Send your workplace conundrums to email@example.com, including your name and contact information (even if you want it withheld). The Workologist is a guy with well-intentioned opinions, not a professional career adviser. Letters may be edited.
I recently had a manager ask me if I have “prayed about” a particular situation at the office. Frankly, he has been the worst manager I have ever had to work for in my 20-plus-year career. But setting that aside, this statement crossed a personal line with me. I am very private about my religious life. Do you have any recommendations on how I could handle this?
PAM, MADISON, WIS.
Discrimination against workers on the basis of religion is prohibited under Title VII of the Civil Rights Act of 1964. But whether that’s truly relevant here probably depends on how this incident played out.
I don’t know how you answered your manager’s question, or what your beliefs may or may not be. But let’s say your manager had ordered you to pray about some office matter, under threat of punishment if you declined. Or that your response cited your faith or lack of one, and you suffered some adverse consequence as a result. You’d be in a position to file a workplace discrimination charge with the Equal Employment Opportunity Commission.
Short of something that blatant, however, the situation is ambiguous. Basically, your manager can’t discriminate against you on the basis of religion, but your company can’t discriminate against him, either — by, say, forbidding him to ever mention prayer. In general, companies are supposed to make an effort to accommodate the religious practices of employees, although this can be weighed against the potential burden on the employer.
The specific details are important but often complicated. Faith-related workplace conflicts and litigation have become more common in recent years. So it might be better to think about this incident in the broader context of personal expression and identity.
Nancy Rothbard, a management professor at the Wharton School of the University of Pennsylvania, has researched the way people “handle boundaries between their work and their personal life,” as she puts it. She suggests that this incident may boil down to “a clash of mental models.” You prefer a clear line between this aspect of your personal life and your work life; your manager, rather than setting out to pressure you, may simply believe a blurrier line is good.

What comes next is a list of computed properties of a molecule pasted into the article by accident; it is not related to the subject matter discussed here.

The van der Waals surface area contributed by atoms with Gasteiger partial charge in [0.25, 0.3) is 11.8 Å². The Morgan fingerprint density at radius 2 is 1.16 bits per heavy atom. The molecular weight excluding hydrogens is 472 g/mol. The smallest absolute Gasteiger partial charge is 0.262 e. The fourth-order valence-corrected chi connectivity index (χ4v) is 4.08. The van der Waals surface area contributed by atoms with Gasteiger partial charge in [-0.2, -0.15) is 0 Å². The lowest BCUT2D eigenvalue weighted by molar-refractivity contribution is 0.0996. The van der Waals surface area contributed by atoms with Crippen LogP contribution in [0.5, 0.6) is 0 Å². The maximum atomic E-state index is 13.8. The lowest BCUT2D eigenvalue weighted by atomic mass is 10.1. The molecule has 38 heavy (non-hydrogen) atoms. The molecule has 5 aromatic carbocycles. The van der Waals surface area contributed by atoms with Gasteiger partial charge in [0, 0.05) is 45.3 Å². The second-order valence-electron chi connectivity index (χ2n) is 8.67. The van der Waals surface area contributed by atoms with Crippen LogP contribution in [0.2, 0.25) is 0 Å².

Perhaps motivated by what Ms. Rothbard calls an “integrator vibe,” he might have hoped there was a chance here to connect. “People tend to project their own beliefs onto other people,” she adds.
I suspect your manager would be better off recognizing the potential pitfalls and avoiding this kind of question altogether. But either way, your best move is to make your own boundaries clear — yet also try to avoid an outright conflict. The fact that you already consider him your “worst manager” might make that difficult. But simply declaring his question inappropriate or offensive won’t help.
Instead, try something like “Well, I’ve thought about it,” and either leave it there or, if that doesn’t seem to connect, add something like “But I’m not comfortable talking about what I do or don’t pray about.” This should be delivered in a friendly-to-neutral tone. You’re not making any judgments — and neither should he.
I’m surprised that you think it is the distracted person’s problem when colleagues do annoying or inappropriate things at work. Regarding the bothersome pistachio sheller described in your most recent column: I would buy him a bag of shelled pistachios and ask him to please consider using those. They are more sanitary and less noisy.
And as for the colleagues who clip their nails at work, mentioned in the same column: That is just ridiculous, and should not force the “distracted person” to go on a coffee break. I would speak with the clippers’ supervisor about it.
Quite a few readers zeroed in on the Workologist’s glaring ignorance of the pistachio options that our modern marketplace provides. Duly educated, I hereby belatedly endorse offering shelled pistachios as a delicious example of the kind of compromise I suggested.
But on the broader theme of coping with the irritating behaviors of co-workers, I do not mean to suggest that distracted employees should simply put up with anything. Several other readers, for example, described to me a condition called misophonia, in which quotidian sounds from munching to sniffling cause extreme anxiety or other reactions in some people. That could be a reasonable and convincing detail to bring to the attention of anybody you’re asking to change a personal habit.
Nevertheless, to restate my earlier position in a different way: If you try to redesign a workplace around the complete elimination of all employees’ specific irritations with one another, you will find at the end of the process that there is no more workplace. So pick your battles. If the big issue over which no compromise can be found and which must therefore be escalated to upper management is nail clipping, then sure: Escalate. But also, count yourself lucky, because I suspect that in most workplaces, there are more important things to worry about.